A park service

neighbors

Unconventional church to celebrate Easter outdoors

April 12, 2009|By Janene Holzberg | Janene Holzberg,Special to The Baltimore Sun

Free of walls and a conventional religious atmosphere, an outdoor pavilion overlooking a tree-lined lake just may be the ideal setting for a community Easter service.

But melding the spiritual and natural worlds during spring when the Earth itself is being reborn is hardly a groundbreaking concept, so why stop there? Why not follow up a program of Bible teachings and acoustic music in the park with a petting zoo, carnival games and cotton candy?

That's the thinking of Dan Sexton, pastor of Calvary Chapel-Ellicott City, a nondenominational congregation of 150 that meets in the auditorium of Centennial High School.

Though Easter in the Park is marking its third annual appearance at Centennial Park, the fair is a new component this year.

"The concept of pews and a steeple is not a part of my history," said Sexton, who was raised in a family that did not attend religious services.

"I don't have a lot of ideas about what a church should look like," the 36-year-old Florida native said.

But he does have a very specific notion of what a church should do, and that is to teach the Bible verse by verse, chapter by chapter.

"It's an unusual style of teaching, and it isn't as prevalent as it should be," said the pastor, who prefers "teaching" to "preaching." He said he plans to use Gospel accounts from the Bible on Sunday to explain Jesus' death and resurrection.

The idea of holding a community-oriented service in the park on such a revered holy day was an epiphany for Sexton two years ago, he said.

Describing Howard County as a community-oriented place where residents focus on family, sports and the outdoors, he felt a community Easter service would be well-received.

When the first event was held in 2007, the temperature was 19 degrees and it snowed, he recalled. Still, 200 hardy souls turned out. Last year's event attracted between 400 and 500 people, he estimated.

The decision to hold a full-fledged Easter Fun Fair after simultaneous services for adults and children came last year, when many families hung around after the service to enjoy the park. So this year, there will be pony rides, face painting, a duck pond, beanbag toss and more. Volunteers have assembled 1,000 goodie bags for kids.

But it will not be a day for proselytizing, the pastor said.

"Many people feel that the economy, housing market and job security are failing us, and they really are looking for hope they can depend on," Sexton said. "It is not our intention to get people to join our church. We just want to share the hope that can be found in Jesus Christ." No offering will be taken during the service, nor will there be a request for donations, he said.

Sexton embarked on his own personal journey of faith by a circuitous route.

Though he lived in Ellicott City during his school-age years and graduated from Mount Hebron High in 1990, he moved back to Florida to attend college. That's where he met his future wife, Cameron, and where a friend introduced them to Calvary Chapel-Gulf Breeze.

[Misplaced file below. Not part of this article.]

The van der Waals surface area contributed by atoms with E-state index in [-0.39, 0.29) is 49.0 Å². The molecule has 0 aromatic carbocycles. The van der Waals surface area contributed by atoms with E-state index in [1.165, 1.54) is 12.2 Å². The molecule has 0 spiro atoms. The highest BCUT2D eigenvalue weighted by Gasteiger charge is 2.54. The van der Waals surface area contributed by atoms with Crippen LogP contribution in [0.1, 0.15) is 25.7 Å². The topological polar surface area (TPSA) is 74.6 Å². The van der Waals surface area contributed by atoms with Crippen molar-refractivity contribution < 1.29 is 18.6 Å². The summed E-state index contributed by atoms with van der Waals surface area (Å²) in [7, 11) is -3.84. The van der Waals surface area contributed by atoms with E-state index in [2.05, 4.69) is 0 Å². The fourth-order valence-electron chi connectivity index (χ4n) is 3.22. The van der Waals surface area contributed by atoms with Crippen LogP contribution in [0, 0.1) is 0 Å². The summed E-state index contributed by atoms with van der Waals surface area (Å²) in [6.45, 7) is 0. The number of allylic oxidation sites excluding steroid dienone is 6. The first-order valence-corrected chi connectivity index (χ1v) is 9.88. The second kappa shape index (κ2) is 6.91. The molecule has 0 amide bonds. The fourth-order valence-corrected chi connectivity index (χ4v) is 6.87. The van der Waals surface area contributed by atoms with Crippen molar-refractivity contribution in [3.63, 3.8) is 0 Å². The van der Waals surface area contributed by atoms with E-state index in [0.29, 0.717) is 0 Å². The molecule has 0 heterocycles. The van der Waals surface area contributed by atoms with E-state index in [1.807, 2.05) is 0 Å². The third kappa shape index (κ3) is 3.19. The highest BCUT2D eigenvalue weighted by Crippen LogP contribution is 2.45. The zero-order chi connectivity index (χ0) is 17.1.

"I was hooked the very first time I went to services," said Sexton, who had graduated from the University of West Florida with a degree in history. He took a job for two years managing the church's coffeehouse, where he spent a lot of down time studying the Bible.

Soon, he and Cameron married and he became an assistant pastor at Gulf Breeze. She also was employed by the church, they owned a home that faced a bay, and life was good, he said.

But the Lord had another plan in mind, he said, and the couple left family and contentment behind to move to Ellicott City.

"We just showed up in 2003, not knowing anyone," Sexton said.

When he held his first service in August at the Kiwanis-Wallas Recreation Center off U.S. 40, four people came. The second service attracted the attention of Jason Meyerson, an Ellicott City chiropractor who said he was familiar with the teaching approach of Calvary Chapel churches.

"I grew up Jewish and then became a follower of Jesus, but I'd never found a church that felt like home," Meyerson said.

After attending, he and wife Kimberly, who was raised Christian, became faithful followers of Sexton's.

"Dan has a real gift to share the Scriptures," Meyerson said.

"Teaching the Bible simply - that's our schtick," said Cameron Sexton, who is expecting the couple's third child. "We want to bring the Gospel into public view."

Calvary Chapel-Ellicott City is affiliated with 1,500 churches in the United States and overseas, Sexton said. The first Calvary Chapel was founded in 1965 in Costa Mesa, Calif., and grew from 20 members to the 15,000 or so it has today, he said. That church also has television and radio ministries.

"When Calvary Chapel pastors are called into service somewhere, they generally stay there for the rest of their lives and that's what I intend to do," said Sexton, who also works part time as a building attendant at a county recreation center. "I wouldn't trade my life for anything."

As for Easter in the Park, the pastor hopes it will continue to grow.

"Every year it seems to get a little more recognition," said Cameron. "We would love for this to become a huge tradition."

if you go

Worship service: 11 a.m. (Separate services for adults and children will be held simultaneously, though families may attend either service together.)

Easter Fun Fair: Noon to 4 p.m.

Centennial Park, 10000 Route 108, Ellicott City

All events are free and open to the public.

More information: www.howardcountyeaster.com.

neighbors

Is there a noteworthy person or event in your neighborhood? Contact Neighbors columnist Janene Holzberg at jholzberg76@msn.com or 410-461-4150.

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